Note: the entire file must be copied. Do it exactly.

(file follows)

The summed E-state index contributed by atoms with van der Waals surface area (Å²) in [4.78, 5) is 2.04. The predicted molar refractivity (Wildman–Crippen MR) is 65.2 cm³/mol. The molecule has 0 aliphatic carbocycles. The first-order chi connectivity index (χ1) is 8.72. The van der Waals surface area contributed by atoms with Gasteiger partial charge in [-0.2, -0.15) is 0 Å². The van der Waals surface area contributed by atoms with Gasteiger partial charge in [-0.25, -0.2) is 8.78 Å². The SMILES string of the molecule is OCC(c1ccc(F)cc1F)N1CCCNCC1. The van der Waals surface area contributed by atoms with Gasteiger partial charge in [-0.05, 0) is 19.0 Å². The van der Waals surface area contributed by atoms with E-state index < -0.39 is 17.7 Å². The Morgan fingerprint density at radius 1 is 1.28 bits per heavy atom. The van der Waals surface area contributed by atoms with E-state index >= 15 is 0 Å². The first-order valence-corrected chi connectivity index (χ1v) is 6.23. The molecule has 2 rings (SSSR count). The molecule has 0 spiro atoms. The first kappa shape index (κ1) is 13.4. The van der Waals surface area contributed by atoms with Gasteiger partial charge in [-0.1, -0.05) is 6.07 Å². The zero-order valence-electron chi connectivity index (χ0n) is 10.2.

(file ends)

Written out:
The summed E-state index contributed by atoms with van der Waals surface area (Å²) in [4.78, 5) is 2.04. The predicted molar refractivity (Wildman–Crippen MR) is 65.2 cm³/mol. The molecule has 0 aliphatic carbocycles. The first-order chi connectivity index (χ1) is 8.72. The van der Waals surface area contributed by atoms with Gasteiger partial charge in [-0.2, -0.15) is 0 Å². The van der Waals surface area contributed by atoms with Gasteiger partial charge in [-0.25, -0.2) is 8.78 Å². The SMILES string of the molecule is OCC(c1ccc(F)cc1F)N1CCCNCC1. The van der Waals surface area contributed by atoms with Gasteiger partial charge in [-0.05, 0) is 19.0 Å². The van der Waals surface area contributed by atoms with E-state index < -0.39 is 17.7 Å². The Morgan fingerprint density at radius 1 is 1.28 bits per heavy atom. The van der Waals surface area contributed by atoms with E-state index >= 15 is 0 Å². The first-order valence-corrected chi connectivity index (χ1v) is 6.23. The molecule has 2 rings (SSSR count). The molecule has 0 spiro atoms. The first kappa shape index (κ1) is 13.4. The van der Waals surface area contributed by atoms with Gasteiger partial charge in [-0.1, -0.05) is 6.07 Å². The zero-order valence-electron chi connectivity index (χ0n) is 10.2.